How Sofia Wylie Went From Backup Dancer to Fairytale Princess

After starring in Disney Channel’s Andi Mack as Andi’s best friend Buffy, Sofia landed another main role on the Disney+ hit High School Musical: The Musical: The Series as Gina Porter. Though it may feel like a lucky landslide of starring roles, Sofia knows that the stars were aligning with her in mind.

Her dancing background and physical training has helped her with almost every part she’s booked, from Buffy the athlete to Gina the dancer (Gina was written to be a dancer only after Sofia landed the role), to her role as Agatha in The School for Good and Evil. “I had to do a lot of stunts,” she says. “The coordination of learning choreography my whole life really helped with that.”

In the new fantasy film, now streaming on Netflix, childhood best friends Agatha and Sophie (played by Sophia Anne Caruso) are separated when sent to opposing sides of an enchanted academy — Aggie in the School for Good, and Sophie in the School for Evil. While trying to reckon with the labels they are given and control their own fate, they find themselves at the center of an extraordinary battle to protect the balance of good and evil.

The film is an adaptation of the popular YA series written by Soman Chainani. “When I was having a meeting about the script and getting the breakdown, I was like, ‘Wow, I’m sorry, this sounds so familiar,’” recalls Sofia. “After the meeting I go on to my Goodreads account and I see that I had it on my To-Read list. So I had heard about the book, read the summary and loved it enough to want to read it soon — I just hadn’t gotten to it yet. Even if I hadn’t booked this role, I definitely would’ve been a fan.”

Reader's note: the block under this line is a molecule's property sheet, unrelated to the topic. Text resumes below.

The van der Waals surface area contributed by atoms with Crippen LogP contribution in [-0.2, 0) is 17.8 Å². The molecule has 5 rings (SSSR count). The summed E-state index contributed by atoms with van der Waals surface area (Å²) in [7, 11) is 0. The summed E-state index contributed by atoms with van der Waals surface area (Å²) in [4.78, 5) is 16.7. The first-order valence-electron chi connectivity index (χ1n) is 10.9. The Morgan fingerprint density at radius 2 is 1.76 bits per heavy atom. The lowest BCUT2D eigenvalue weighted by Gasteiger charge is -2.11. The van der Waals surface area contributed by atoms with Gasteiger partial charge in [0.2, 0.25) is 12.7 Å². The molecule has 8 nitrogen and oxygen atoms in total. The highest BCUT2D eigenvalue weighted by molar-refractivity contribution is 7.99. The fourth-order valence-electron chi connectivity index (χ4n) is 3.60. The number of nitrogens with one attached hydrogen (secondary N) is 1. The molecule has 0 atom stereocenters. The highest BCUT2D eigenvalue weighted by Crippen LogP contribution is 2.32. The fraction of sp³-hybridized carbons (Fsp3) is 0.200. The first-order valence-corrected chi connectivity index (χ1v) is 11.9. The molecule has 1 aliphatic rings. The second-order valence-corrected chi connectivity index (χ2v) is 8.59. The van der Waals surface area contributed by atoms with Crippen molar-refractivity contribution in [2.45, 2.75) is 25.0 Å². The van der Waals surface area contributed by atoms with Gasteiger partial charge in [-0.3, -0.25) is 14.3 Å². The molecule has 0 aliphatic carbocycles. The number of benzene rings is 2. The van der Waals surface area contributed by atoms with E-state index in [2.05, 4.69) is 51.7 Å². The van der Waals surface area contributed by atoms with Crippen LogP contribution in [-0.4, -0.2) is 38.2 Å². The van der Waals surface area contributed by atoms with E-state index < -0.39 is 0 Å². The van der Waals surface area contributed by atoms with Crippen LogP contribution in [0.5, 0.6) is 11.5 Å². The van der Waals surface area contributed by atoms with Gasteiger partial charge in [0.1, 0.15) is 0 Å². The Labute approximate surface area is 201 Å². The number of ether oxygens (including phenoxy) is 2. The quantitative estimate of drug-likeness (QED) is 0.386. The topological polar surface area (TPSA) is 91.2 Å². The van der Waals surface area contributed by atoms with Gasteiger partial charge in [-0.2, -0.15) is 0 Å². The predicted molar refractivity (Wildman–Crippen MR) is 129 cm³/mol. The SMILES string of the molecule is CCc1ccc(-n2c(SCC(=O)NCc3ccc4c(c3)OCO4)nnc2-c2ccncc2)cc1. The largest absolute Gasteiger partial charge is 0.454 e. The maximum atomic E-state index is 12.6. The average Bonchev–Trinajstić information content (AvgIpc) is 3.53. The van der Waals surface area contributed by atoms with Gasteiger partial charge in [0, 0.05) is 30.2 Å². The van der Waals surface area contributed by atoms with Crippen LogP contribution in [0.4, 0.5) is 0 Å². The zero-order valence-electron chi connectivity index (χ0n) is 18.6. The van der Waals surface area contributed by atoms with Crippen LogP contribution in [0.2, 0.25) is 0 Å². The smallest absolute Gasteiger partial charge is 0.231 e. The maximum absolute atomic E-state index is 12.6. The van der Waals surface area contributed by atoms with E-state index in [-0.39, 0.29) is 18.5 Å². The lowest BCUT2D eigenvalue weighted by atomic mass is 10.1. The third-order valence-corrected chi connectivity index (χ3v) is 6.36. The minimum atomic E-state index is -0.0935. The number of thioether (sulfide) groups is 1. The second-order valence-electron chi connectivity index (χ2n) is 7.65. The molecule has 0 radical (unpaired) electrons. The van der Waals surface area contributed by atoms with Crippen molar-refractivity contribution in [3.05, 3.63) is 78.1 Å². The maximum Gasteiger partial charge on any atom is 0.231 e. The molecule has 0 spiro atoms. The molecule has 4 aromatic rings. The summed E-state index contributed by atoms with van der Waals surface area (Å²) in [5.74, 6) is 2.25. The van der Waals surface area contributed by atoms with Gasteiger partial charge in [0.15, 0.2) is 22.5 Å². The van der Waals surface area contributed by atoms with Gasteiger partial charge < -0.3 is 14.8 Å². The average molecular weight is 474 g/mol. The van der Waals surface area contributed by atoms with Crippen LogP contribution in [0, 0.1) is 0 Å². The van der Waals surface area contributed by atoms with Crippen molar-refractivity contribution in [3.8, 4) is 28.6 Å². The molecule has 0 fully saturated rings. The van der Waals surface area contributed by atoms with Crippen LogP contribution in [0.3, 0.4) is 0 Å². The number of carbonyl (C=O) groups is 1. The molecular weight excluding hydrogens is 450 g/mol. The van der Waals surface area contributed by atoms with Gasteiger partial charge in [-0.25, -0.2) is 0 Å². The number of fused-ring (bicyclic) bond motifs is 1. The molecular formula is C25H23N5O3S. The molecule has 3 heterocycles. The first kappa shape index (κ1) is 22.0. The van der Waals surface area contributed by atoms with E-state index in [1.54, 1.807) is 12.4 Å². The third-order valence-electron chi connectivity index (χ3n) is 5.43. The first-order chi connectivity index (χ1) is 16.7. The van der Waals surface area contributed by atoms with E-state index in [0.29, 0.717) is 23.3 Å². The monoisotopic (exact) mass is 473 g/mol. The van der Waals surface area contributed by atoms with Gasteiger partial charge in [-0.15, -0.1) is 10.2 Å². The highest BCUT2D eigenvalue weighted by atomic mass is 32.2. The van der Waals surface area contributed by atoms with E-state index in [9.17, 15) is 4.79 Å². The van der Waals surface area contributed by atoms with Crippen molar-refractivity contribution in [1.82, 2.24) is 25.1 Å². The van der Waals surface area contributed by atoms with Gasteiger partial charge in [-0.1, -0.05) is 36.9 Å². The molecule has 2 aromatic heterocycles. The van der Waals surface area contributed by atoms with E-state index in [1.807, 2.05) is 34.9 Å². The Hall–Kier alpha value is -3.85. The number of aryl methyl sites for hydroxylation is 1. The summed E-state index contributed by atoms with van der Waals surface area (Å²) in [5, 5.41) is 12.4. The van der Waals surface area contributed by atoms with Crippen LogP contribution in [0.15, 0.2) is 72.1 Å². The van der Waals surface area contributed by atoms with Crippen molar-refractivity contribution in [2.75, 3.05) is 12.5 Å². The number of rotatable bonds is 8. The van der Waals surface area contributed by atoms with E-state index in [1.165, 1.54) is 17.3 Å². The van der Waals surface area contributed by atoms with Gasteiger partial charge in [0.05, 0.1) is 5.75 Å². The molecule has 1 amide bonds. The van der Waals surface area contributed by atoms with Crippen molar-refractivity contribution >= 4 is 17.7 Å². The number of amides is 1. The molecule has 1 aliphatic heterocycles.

Raen Badua

Raen Badua

Raen Badua

She ended up reading the first book in preparation for filming, but soon learned that nothing could have truly prepared her for production of a fantasy movie.

“Special effects [are] weird!” says Sofia. “I thought for some reason that filming would [involve real] magic, like I would be on set and point my finger and the thing would float. I don’t know why I didn’t realize that it’s all fake. [Instead] I have a man in a green suit with a stick and he’s pretending to be a stymph that’s coming to eat me, and I have to somehow conjure up enough belief in my mind. It is so challenging, but I think it’s what I’m most grateful for in the entirety of filming. I had to completely become a child again. I had to regain that unrealistic sense of imagination and incorporate that into my daily life at work.”

Though so much of her time on-set involved a heightened imagination, Sofia says she was able to ground herself in her connection to her character. Agatha is a complex heroine for the ages, a reluctant witch-turned-princess who uses her elite position to celebrate the differences in others rather than ostracize them.

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